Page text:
Let’s assume for the sake of simplicity that your business is able to acquire its customers through marketing activities and without any sales support (which is the case for most B2C businesses).
You have 3 main levers you can play with:
- Increase your ratio of (customers acquired) to (marketing employee)
- Increase your proportion of (organic acquisition) to (paid acquisition)
- Decrease your Paid CAC, by decreasing your CPC (cost per click) or increasing your CR (conversion rate)
1.3.1 — Increase your ratio of customers acquired to marketing employee
Another reason why you should prioritise marketing channels which are highly scalable in nature, such as SEO, Google Ads or FB ads, is the efficiency you can achieve on these channels in terms of number of employees needed to manage an increasingly large budget.
Typically you won’t need to increase your # of employees proportionally to the size of the budget allocated to a specific channel. A proficient SEM marketer should be able to manage equally well a budget of $1,000 / month or $10,000 / month. Which means acquiring 10x the number of customers without adding any headcount cost.
The more scalable a channel, the higher your ratio of customers acquired to marketing employee will be.
1.3.2— Increase your proportion of organic acquisition to paid acquisition
The higher your percentage of organic acquisitions vs. paid acquisitions and the lower your overall blended CAC.
As we have seen in the previous chapter, it is hard to control and predict how to scale your organic acquisitions, but it is nonetheless important for your blended CAC to not entirely driven by paid sources of acquisition.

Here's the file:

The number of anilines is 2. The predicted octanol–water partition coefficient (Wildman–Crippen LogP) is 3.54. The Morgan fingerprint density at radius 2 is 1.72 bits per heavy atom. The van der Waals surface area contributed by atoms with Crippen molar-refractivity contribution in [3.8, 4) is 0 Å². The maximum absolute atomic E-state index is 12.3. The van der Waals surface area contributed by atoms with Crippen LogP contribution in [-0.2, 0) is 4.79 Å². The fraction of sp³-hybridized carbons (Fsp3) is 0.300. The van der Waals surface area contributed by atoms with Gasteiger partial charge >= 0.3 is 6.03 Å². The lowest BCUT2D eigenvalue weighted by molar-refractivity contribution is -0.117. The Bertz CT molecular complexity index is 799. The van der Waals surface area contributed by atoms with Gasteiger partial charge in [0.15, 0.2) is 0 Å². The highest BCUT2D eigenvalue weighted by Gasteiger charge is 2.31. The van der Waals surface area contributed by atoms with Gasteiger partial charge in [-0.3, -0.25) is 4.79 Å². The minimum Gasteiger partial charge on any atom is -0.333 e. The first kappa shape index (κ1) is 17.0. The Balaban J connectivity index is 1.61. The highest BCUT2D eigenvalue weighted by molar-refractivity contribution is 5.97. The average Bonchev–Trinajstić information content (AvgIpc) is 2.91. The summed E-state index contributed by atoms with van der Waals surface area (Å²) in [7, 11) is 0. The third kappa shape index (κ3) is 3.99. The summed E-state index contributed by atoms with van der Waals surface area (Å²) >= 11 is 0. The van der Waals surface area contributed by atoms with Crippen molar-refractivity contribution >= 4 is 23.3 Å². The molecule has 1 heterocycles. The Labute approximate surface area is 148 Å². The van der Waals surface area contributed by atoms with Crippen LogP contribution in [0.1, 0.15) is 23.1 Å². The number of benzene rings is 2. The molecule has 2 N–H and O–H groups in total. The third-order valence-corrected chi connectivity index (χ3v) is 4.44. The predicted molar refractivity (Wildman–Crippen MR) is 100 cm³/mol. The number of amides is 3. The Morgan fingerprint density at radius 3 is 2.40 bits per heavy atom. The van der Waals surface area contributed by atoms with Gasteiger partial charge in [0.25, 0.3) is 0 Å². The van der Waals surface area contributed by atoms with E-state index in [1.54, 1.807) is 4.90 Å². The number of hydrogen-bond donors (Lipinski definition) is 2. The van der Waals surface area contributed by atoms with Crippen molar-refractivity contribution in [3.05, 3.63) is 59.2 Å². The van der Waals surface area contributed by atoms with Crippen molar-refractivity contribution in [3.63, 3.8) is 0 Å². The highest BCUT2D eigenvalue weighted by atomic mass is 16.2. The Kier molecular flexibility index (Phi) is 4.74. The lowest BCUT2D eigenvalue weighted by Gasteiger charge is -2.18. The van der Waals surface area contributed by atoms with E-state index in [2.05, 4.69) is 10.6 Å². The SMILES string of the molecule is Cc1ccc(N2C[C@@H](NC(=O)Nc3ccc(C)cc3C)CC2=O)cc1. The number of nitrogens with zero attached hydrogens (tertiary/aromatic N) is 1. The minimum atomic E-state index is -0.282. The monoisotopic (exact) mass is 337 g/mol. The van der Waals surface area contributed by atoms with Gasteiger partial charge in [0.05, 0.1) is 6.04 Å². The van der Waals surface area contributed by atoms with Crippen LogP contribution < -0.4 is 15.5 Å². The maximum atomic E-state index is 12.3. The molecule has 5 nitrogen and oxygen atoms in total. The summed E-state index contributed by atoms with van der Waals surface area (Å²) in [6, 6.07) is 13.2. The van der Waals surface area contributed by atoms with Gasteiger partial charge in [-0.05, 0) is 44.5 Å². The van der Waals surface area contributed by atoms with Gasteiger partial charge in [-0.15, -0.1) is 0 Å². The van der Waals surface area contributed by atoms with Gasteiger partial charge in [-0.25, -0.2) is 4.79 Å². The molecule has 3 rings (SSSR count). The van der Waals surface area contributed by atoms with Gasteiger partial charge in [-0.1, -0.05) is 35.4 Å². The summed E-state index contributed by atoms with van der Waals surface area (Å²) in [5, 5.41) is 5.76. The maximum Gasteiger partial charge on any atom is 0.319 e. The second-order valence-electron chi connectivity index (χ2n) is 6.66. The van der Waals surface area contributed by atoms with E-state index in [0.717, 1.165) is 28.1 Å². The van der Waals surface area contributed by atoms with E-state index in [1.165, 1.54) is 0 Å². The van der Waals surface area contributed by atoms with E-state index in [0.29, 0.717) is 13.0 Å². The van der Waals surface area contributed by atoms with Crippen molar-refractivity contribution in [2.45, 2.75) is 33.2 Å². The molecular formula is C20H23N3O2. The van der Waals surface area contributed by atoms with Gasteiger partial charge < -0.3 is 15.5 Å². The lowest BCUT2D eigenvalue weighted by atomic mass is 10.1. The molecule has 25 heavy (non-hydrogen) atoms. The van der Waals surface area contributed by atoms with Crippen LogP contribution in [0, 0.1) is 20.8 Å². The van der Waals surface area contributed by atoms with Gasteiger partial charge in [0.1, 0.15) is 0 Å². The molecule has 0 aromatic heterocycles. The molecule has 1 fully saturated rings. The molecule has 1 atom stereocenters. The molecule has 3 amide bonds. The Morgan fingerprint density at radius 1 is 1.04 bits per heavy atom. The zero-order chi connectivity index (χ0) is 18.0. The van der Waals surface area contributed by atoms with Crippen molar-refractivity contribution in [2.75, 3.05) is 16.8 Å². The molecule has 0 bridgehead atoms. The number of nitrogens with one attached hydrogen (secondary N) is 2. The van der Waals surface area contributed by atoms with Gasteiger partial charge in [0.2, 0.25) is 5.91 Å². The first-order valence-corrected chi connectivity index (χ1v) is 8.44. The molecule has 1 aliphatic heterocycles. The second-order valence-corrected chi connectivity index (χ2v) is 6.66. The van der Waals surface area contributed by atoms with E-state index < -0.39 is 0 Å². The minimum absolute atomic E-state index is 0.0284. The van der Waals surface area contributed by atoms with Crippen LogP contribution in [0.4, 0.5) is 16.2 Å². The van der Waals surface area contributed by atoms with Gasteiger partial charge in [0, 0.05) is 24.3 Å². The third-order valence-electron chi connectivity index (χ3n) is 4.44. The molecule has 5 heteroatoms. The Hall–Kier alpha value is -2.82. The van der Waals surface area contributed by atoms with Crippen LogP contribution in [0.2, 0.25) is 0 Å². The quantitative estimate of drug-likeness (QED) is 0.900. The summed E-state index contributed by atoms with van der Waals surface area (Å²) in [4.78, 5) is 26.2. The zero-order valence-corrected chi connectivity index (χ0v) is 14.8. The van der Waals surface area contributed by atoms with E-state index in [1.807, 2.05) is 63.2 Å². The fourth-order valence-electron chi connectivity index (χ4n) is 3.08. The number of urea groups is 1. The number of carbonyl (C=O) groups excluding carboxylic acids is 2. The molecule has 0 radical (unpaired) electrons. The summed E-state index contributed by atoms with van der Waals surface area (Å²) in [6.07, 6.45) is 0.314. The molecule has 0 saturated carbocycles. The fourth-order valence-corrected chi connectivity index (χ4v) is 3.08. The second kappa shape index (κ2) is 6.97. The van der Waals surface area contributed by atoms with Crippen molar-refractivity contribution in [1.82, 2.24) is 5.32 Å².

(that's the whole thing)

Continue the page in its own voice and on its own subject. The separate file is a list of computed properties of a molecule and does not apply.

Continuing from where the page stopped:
Relying entirely on paid acquisitions can be risky, especially if you rely only on one channel, as you might saturate the channel and therefore stop growing.
1.3.3— Decrease your Paid CAC
Paid CAC = (Cost per Click) : (Conversion Rate)
In its essence your Paid CAC is the result of (1)how much it costs you to bring a new visitor to your website / app and (2)the percentage of visitors who convert into customers.
Let’s use a simple example for an e-commerce company, with some realistic numbers:
- (1) Average CPC = $0.2
- (2) Conversion Rate = 2% (2 out of 100 visitors)
>> Paid CAC = ($0.2) / (2%) = $10
Cost per click
On Ads platform like Google Ads, you typically pay each time a user clicks on any of your Ads.
Decreasing your average CPC is primarily a function of how relevant your ads are for the market you are targeting. To know more about it we suggest you to have a read on how the Google Ads auction works.
How the Google Ads auction works
Google Ads determines which ads should show with a lightning-fast ad auction, which takes place every time someone…